There is a new tv movie about one of our greatest writers. I have not seen it. I will therefore not review it. But..
Revisionism can be great when it is considered, investigative history. Not so good when it’s yet another look at a once revered figure, whose cultural contributions require some sort of retrospective reinvention. So it is with Roald Dahl.
Now, I would never review something I have not watched. That would be irrational, immature and at odds with even the amateur nature of a blog, let alone any kind of professional writing.
I also love Keeley Hawes, cast as Dahl’s wife. But does she have to be in EVERYTHING? Answer: no. Though I dare say she’s a great Doctor Who in waiting. By contrast, I have far fewer reserves of respect for the man they cast as Dahl. Roald would be amused from beyond the grave. That said: each to their own.
A kind of media double standard is at work. Netflix even wants an entire shared universe of Roald properties for a new, animated series? Fine. Done before but fine.
It’s a BIT at odds with the other side of the climate though. Dahl’s estate had to issue a kind of apology for perceived anti-Semitism. I do not believe he was a racist. Or even a sexist.
It would be nice if just one movie /show / article were to focus on what he achieved, rather than the drawbacks to his methods in doing so.
The man fought Nazis. HE FLEW PLANES IN ACTION. What we forget, as with the attacks of late on Churchill, is that in order to fight, let alone win that war? Compromises of language and ethos had to be forged.
One could say something observational about a group and however repellent that sentiment, even then, the fact is that, if you opposed the ultimate iteration of evil (Nazis) and were willing to die for that principle?
Then what you ‘said’ was indeed cancelled by the risk invested in what you did.
See also: Ian Fleming and countless other military personnel who articulated a creative side in the aftermath of war. Fairy Tales for a then new idiom of survival. A childlike sense of mischief in service of a great ideal and in reaction to the most brutal evils ever seen by humanity. That same ethic of weaponised darkness to protect the light is present in most of Dahl’s sometimes adolescent offerings.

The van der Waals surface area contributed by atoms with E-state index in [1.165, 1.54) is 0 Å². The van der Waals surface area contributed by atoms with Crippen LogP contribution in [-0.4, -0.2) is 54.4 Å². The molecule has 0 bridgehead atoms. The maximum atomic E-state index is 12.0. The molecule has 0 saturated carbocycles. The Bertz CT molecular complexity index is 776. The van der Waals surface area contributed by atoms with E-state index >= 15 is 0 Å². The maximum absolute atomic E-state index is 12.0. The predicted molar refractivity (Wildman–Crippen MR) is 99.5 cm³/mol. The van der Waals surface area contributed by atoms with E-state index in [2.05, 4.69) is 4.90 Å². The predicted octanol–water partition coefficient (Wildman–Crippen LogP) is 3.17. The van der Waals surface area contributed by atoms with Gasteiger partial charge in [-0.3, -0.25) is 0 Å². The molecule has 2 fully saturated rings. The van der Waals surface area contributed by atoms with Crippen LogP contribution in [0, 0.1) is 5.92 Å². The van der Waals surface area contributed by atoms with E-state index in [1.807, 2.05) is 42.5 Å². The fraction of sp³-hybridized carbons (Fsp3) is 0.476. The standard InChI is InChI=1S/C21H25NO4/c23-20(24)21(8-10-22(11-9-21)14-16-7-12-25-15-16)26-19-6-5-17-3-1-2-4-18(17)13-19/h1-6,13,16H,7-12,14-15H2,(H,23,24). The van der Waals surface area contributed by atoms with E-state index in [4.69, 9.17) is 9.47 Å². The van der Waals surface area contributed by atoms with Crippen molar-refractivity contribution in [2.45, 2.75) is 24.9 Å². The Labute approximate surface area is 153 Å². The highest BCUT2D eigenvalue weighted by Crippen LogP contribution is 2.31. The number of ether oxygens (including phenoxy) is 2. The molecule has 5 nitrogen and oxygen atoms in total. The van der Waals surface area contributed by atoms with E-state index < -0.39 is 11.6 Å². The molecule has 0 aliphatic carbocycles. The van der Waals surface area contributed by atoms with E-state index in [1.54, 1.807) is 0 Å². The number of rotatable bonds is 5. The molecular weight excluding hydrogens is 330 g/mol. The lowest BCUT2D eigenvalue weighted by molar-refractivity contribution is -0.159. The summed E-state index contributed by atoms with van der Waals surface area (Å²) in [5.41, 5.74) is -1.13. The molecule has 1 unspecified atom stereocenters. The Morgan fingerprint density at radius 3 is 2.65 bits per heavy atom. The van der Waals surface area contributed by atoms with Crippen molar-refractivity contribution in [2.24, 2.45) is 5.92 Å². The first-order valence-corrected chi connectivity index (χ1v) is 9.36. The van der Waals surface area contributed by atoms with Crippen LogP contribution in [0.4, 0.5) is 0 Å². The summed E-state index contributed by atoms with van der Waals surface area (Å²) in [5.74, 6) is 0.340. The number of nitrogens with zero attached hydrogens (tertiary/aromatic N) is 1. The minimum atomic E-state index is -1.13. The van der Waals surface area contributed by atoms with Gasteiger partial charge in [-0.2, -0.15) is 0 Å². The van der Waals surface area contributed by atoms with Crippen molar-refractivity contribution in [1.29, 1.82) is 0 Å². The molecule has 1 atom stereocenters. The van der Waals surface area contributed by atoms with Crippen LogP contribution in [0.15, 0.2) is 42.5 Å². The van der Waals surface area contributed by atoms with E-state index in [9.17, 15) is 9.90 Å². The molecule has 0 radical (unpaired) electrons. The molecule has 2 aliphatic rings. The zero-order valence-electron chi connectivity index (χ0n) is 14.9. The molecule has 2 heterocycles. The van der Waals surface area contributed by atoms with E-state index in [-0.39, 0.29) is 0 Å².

They remain however morality tales and consistently compelling. Which is why, no doubt, our now more careful age wishes to still draw upon the imagery, whilst simultaneously shooting down the talent and layered ethics from which the work was born.
To be clear, I am not saying that racist, sexist or homophobic comments can be justified by their context. Even then, some must have known it was not ok? But equally, if was the idiom of the time and one had to function within said system, somehow?
And if that same logic did not lead to the moral syllogisms of today (bad comment = nazi = instant cancellation?), then there is a case for letting it pass and simply enjoying the work, relative to its timeless moral motifs and eternal imagery. Especially if one is continuing to copy it and profit from the enterprise.
It’s about being fair. Same way it would be unfair to review something one had not watched, so I haven’t. 😉
ps: when will they adapt MY UNCLE OSWALD?! It’s Dahl’s best and worst at once.